Other Teachers: Keep your eyes and ears open, especially near the end of the school year. Teachers moving
Scholastic Book Points: When students place orders through scholastic you can earn points that can be used to get free books. As a non classroom teacher I have never been able to take advantage of this program but have good things from classroom teachers that do so.
I use book lables on each of the book baskets in my classroom library. This helps my non readers find books that they are interested in. This is especially important for ESOL students where visual support is key.
If you are interested in becoming an ESOL teacher, many states allow you to take the praxis exam and then use that to add on to your teaching licence. This weekend my husband went to a workshop and was very impressed with the information he learned from the review session. He had been searching for review materials and not finding anything so just wanted to put the word out that this training was helpful.
Probably the biggest piece of information he realized is that the test has been updated and the linguistic section removed. I remember that being the most challenging section so that was good news.
It looks like the trainings are offered around the country but not very frequently in any one city.
Learning the alphabetic code is an important part of early literacy. This is also true for ESOL students. My daughter is 2 1/2 years old. She is learning English as her first language. I came up with these alphabet cards as a way for her to learn new vocabulary, name familiar people, and the letters and sounds of the alphabet.
For ESOL students they could take part in a similar activity by going on a scavenger hunt for people and objects for each letter of the alphabet and taking pictures of them, then creating their own flash cards. The flash cards can then be printed on cardstock or developed using a photo sight. Recently there have been deals for developing free photographs. I used one from Amazon. Shutterfly also has one 20 FREE 4×6 prints + free standard shipping.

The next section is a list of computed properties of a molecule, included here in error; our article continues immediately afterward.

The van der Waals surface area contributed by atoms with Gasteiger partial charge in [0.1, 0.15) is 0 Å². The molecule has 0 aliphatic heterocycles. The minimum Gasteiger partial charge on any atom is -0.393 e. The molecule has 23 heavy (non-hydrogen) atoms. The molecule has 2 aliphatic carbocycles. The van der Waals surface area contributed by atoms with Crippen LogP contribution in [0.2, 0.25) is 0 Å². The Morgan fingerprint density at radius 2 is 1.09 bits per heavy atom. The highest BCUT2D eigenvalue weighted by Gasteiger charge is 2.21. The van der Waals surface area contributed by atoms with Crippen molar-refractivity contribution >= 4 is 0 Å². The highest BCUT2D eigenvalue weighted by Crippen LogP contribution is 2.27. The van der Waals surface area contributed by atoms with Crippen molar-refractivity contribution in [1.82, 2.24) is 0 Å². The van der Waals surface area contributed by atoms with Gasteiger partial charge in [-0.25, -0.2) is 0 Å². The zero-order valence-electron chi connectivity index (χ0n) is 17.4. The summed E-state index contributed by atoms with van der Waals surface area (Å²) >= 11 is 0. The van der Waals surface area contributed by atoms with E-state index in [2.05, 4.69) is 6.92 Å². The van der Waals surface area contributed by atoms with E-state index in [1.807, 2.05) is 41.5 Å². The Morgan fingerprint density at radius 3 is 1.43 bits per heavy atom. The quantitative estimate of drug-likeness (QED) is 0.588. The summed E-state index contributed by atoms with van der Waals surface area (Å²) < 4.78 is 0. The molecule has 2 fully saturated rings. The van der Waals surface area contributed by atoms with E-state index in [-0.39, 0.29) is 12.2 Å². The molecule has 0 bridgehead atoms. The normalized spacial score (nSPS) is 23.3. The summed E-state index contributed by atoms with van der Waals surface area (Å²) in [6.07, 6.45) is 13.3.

I’ve included a template if you would like to create your own alphabet flash cards using photographs. Just insert pictures into the PowerPoint template, save as a .jpg file and then upload the file into a photo developing sight (or print on cardstock).
Throughout the school year I am assessing my ESOL students. Often this is through short formative assessments that are integrated into activities we are already doing. To get a sense of their speaking level I will sometimes take out the WIDA speaking rubric and simply listen to students conversations and write down where they fall on the rubric. Writing is also easy to organically assess. I look at writing samples students have completed or are in the process of completing, take note of how much support they have received and again use the WIDA rubric to score.
Listening and reading are a bit more challenging to assess. When I do a read aloud and ask comprehension questions I can use the listening rubric to get a general sense of their listening levels and use the reading rubric along with anecdotal notes to get a reading level.
Sometimes I need to get a sense of how my ESOL students are doing through a more formal assessment. This gives them exposure to the format of the WIDA assessment that they take once a year and the academic testing language they will need.
I recently updated the assessments I have been using with my students this past school year. I added a color and black and white version to each assessment and changed some of the graphics. I also reviewed the upper level passages and question and in some cases increased the difficulty levels. This is partially because WIDA has increased the difficulty of its assessment. You can read more about the changes here.